Reflux in babies usually goes away on its own by about one year of age. However, babies and children with symptoms of GERD should see a doctor.
Your specialist at Orlando Health Arnold Palmer Hospital Center for Digestive Health and Nutrition will ask about your child’s symptoms and any other conditions they may have. For example, children with asthma often have reflux or GERD as well. Your specialists will also do a physical exam.
The physical exam and symptoms may be enough to diagnose reflux. If your specialist suspects your child may have GERD, they may suggest one or more of the following tests:
- Blood or urine tests. These can help rule out a more serious condition.
- PH monitoring. This checks the level of stomach acid in the child’s esophagus.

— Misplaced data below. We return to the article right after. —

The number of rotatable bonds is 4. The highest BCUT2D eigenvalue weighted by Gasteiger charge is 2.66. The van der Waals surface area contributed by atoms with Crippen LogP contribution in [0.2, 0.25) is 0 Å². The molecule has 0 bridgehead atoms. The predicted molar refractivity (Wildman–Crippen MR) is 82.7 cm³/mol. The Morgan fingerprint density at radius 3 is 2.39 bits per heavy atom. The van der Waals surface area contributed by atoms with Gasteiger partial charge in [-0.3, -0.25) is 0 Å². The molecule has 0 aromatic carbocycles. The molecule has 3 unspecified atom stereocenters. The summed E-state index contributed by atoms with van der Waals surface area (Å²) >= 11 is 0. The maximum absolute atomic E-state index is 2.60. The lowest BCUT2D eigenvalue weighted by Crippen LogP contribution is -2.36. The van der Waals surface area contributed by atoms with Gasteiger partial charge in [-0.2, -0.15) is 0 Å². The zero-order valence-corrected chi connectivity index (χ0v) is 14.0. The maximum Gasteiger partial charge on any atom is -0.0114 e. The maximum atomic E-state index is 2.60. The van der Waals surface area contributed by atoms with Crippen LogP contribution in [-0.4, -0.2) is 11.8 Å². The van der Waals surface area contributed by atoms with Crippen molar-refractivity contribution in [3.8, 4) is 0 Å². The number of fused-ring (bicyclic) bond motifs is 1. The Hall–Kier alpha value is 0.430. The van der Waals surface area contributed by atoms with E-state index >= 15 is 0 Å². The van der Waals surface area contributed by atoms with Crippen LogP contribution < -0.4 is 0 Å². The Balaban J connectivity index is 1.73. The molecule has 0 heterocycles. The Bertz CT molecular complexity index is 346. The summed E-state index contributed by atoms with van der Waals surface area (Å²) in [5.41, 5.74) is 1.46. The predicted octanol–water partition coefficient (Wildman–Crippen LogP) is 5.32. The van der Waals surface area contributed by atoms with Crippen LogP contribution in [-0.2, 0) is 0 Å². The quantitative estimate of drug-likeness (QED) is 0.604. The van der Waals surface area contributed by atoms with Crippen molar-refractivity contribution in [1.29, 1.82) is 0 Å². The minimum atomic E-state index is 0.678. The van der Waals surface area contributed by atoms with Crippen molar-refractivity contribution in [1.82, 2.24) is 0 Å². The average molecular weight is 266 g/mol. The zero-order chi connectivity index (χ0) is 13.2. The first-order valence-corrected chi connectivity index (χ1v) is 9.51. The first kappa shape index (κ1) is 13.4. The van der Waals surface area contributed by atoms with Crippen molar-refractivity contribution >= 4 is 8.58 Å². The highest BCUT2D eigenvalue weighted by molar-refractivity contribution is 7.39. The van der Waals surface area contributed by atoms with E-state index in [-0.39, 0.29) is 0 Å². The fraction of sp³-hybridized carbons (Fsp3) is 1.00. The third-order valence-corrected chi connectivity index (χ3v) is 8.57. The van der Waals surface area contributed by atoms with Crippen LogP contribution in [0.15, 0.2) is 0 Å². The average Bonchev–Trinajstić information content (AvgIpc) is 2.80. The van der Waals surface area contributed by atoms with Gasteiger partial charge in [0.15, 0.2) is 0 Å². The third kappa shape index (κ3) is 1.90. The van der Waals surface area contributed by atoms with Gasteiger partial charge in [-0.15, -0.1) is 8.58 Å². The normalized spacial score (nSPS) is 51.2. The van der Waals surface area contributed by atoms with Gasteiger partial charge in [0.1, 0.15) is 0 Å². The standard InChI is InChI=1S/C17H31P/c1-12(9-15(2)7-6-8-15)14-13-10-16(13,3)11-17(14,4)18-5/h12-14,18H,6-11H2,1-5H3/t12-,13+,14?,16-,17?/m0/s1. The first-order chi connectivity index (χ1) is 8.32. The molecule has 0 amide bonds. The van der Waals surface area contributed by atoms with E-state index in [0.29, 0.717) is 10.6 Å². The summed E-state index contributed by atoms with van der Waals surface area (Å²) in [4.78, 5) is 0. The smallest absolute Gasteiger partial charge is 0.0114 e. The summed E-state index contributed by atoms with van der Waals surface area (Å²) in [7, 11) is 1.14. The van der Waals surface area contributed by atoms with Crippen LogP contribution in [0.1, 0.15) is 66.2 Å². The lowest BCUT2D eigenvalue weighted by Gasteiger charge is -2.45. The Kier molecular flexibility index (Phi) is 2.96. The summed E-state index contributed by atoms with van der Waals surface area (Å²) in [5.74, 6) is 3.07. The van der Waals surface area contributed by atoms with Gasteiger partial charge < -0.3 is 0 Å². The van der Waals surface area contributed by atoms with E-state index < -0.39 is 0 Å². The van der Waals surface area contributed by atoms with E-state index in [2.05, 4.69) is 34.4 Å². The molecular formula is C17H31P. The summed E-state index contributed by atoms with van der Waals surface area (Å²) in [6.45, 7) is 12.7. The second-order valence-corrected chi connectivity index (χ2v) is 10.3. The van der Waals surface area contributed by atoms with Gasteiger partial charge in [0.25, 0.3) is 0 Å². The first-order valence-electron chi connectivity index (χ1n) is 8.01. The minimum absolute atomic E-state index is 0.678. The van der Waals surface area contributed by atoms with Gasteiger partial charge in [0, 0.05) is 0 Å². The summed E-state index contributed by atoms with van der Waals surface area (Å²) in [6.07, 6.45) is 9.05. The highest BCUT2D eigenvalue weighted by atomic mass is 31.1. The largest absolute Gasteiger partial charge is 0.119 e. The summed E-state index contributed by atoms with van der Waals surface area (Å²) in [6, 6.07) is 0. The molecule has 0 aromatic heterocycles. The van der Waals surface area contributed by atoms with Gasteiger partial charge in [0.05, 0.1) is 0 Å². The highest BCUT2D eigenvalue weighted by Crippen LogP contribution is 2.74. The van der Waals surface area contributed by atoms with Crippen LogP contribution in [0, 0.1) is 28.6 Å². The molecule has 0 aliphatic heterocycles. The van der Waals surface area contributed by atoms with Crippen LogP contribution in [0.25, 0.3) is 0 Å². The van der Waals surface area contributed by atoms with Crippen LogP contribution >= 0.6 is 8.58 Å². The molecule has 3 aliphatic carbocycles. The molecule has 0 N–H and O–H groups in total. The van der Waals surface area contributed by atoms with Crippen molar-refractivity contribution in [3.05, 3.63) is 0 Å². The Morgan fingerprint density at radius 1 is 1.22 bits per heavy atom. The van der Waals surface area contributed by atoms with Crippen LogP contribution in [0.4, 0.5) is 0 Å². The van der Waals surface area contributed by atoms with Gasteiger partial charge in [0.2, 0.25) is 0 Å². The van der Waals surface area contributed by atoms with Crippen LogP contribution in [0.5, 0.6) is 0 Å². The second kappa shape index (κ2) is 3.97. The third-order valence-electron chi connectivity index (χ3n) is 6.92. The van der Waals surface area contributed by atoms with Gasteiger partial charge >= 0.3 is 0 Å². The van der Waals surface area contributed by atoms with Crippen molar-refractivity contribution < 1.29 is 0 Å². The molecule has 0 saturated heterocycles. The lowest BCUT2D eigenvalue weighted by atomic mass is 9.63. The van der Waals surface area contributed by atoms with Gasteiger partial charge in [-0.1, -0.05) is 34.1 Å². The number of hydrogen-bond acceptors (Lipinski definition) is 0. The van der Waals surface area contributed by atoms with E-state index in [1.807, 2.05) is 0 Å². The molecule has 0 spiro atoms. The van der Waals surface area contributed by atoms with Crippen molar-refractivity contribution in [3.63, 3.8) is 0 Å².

- Upper endoscopy. During this test, your child is sedated and the doctor passes a thin, flexible tube with a camera through your child’s mouth and into the stomach. This test can show inflammation, infection, ulcers and other problems.
- Barium study. During this test, your child swallows a chalky liquid called barium, which is then tracked through the upper part of their digestive system with X-rays. This ensures the anatomy or position of the upper part of the GI tract is normal. It can also look for a hiatal hernia.